If you’re signed up to attend the 38th annual Port Townsend Writers’ Conference, we’ll see you in just five days! If you aren’t, and want to be, here’s what is still available:
A handful of spots are still open for our afternoon workshop series, in which some of the finest writers and teachers in the nation lead ninety-minute classes on a wide variety of special topics. Here is the schedule for next Monday. The lineup is just as full throughout the rest of the week, as well. If you want to come, now is the time to sign up! Call 360-385-3102, x114 or do it all securely online.
Finally, if you are interested in a core morning workshop, in which you study intensely with one instructor in a small group for the entire week, poet Cate Marvin has one space available.
Monday, July 18
2-3:30—Workshops and lectures in special topics
• Susan Rich Room H
“The Poetry of Social Change”
Does poetry change the world? Can we, as poets, imbue our work with a message of social change without sacrificing aesthetics? Yes, we can. Natasha Tretheway, Mark Doty, Sherman Alexie, Brian Turner, Carolyn Forché, Naomi Shihab Nye and W.B. Yeats have succeeded in this endeavor as have many others. Together, we will look at poems that front load their politics and discuss strategies for how to write successful poems with a social message. Then, of course, we will dive in with poems of our own.
• Sam Ligon—Room N
“The Short-Short Story”
In his novel “In Search of Lost Time,” Proust talks about the tyranny of rhyme forcing poets into some of their greatest lines. But prose writers have less experience with formal constraints, like rhyme, to put pressure on lines, and as a means to consider form in general. In this class we’ll examine the form of the short-short story, how it often works (and doesn’t), as well as how formal constraint can change the way we approach line and story. Because there’s so little space in a short-short, evocative outlines, shadows, implication, and suggestion hover at the edges. Short-shorts tend to rely on surprise, a hard, tight turn at the end. They can feel elliptical or fragmented, and are not always concerned with depth and complexity of character as much as with emotional gravity within a moment. Lydia Davis calls the short-short “a nervous form of story.” Charles Baxter says the short-short needs “surprise, a quick turning of the wrist toward texture, something suddenly broken or quickly repaired.” Mark Strand says, “its end is erasure.”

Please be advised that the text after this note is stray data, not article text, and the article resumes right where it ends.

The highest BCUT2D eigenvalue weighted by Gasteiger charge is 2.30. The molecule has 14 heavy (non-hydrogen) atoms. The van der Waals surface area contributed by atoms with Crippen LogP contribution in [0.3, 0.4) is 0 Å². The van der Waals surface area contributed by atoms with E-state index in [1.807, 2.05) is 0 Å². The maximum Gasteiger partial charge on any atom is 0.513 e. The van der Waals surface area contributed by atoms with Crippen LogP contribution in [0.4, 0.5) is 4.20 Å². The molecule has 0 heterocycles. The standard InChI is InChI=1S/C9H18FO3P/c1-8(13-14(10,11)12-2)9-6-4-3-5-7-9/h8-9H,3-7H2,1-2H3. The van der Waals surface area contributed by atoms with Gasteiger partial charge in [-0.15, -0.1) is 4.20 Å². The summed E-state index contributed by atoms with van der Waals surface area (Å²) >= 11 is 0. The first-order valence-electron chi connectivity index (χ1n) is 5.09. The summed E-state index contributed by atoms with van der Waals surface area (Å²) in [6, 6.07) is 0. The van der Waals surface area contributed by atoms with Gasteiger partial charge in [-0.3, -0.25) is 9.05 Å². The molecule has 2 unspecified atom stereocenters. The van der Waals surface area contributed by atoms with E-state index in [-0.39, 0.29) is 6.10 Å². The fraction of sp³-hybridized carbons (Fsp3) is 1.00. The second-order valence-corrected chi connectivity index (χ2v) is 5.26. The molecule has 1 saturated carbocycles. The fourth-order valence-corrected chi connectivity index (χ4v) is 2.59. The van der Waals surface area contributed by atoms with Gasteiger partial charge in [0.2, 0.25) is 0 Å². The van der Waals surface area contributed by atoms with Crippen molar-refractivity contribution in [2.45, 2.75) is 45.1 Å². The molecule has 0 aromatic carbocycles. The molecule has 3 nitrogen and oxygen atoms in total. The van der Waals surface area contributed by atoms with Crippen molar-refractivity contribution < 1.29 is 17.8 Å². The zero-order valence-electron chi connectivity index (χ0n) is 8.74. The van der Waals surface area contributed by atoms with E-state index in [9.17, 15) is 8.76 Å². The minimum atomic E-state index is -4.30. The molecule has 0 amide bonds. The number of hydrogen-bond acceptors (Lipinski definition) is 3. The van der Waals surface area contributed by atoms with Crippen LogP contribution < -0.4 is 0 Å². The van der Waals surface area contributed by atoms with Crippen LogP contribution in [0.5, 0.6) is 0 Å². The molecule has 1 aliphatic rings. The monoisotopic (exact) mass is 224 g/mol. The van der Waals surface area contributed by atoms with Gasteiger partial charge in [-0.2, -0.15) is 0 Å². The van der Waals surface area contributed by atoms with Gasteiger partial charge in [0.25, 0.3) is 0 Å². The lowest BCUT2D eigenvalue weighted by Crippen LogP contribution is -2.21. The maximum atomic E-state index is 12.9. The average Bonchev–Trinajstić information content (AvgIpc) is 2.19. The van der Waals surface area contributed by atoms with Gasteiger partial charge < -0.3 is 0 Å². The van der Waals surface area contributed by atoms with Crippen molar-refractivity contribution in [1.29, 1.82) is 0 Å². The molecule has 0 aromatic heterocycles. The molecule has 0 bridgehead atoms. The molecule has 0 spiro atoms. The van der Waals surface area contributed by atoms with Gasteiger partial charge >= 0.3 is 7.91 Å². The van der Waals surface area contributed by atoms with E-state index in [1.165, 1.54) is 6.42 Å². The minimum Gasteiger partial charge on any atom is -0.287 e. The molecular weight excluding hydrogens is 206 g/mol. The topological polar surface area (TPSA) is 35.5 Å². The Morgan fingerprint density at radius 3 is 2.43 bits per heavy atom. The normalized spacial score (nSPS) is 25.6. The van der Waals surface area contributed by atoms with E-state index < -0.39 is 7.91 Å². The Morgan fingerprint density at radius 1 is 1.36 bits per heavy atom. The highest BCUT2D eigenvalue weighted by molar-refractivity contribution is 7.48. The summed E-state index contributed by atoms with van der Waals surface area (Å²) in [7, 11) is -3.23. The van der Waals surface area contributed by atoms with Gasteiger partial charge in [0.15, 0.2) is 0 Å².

• Susan Landgraf, Room K
“We Are What We Eat”
Whether we live to eat or eat to live, eating (and shopping for food, peeling, shucking, scraping, mixing, kneading, cleaning up) takes up years of our lives. There are travelers who swear that the food on their travels was their most memorable—and certainly most unique—experience. This workshop will metamorphose into a kitchen while we look at poems about food and prepare a new “recipe” of our own.
• Gayle Kaune Room F
“Writing and Healing”
We’ve all heard that writing can be healing, but exactly what elements are healing and how do they intersect with good writing? We’ll talk about current research, do our own writing, and discuss possible implications for our writing, writing groups and teaching.
• Laura Read Room J
“Counterpoint and Dissonance: The Prose Poem in the Manuscript”
In this workshop, we will examine a variety of prose poems by Robert Hass, Kim Addonizio, Naomi Shihab Nye, and others, in the context of their collections. We will discuss how this form works, especially in contrast to the poems that surround it in a longer work, either chapbook or book-length manuscript. Then we will write our own prose poems, working with subject matter about which we’ve already written poems in free verse or other forms, and discuss how this particular form affects the subject matter about which it is written and how it can create a different voice and thread in a collection.
• Wendy Call Room D
“Build Your Own Rainbow: Narrative Arc”
In this workshop we’ll talk about how to build (and rebuild) a sturdy structure for your story. How do you create a narrative arc? What might one look like? Why have one at all? With help from Eduardo Galeano and Sandra Cisneros, we’ll answer all these questions and more, then we’ll map our own color-filled arcs.
• Jeremy Voigt Room L
“Give Me My Closet and Let Me Write My Poems: Reading Emily Dickinson”
When Charles Simic turned down a second term as the U.S. Poet Laureate he said the position took too much time away from writing poems and cited Emily Dickinson as his ideal model for a writer, stating, “give me my closet and let me write my poems.” Dickinson has been a pervading influence on poetry both through her poems and the mythology surrounding her life. She serves both as model and inspiration for countless poets. In this reading and discussion group we will spend some time reading a selection of Dickinson’s poems and letters closely and addressing the such questions as: Why is her influence so wide-ranging and prominent? What can we learn from her poems for our own writing? How does form support content? How does solitude promote poetry? What can one learn from Dickinson about the writing process, or the writing life?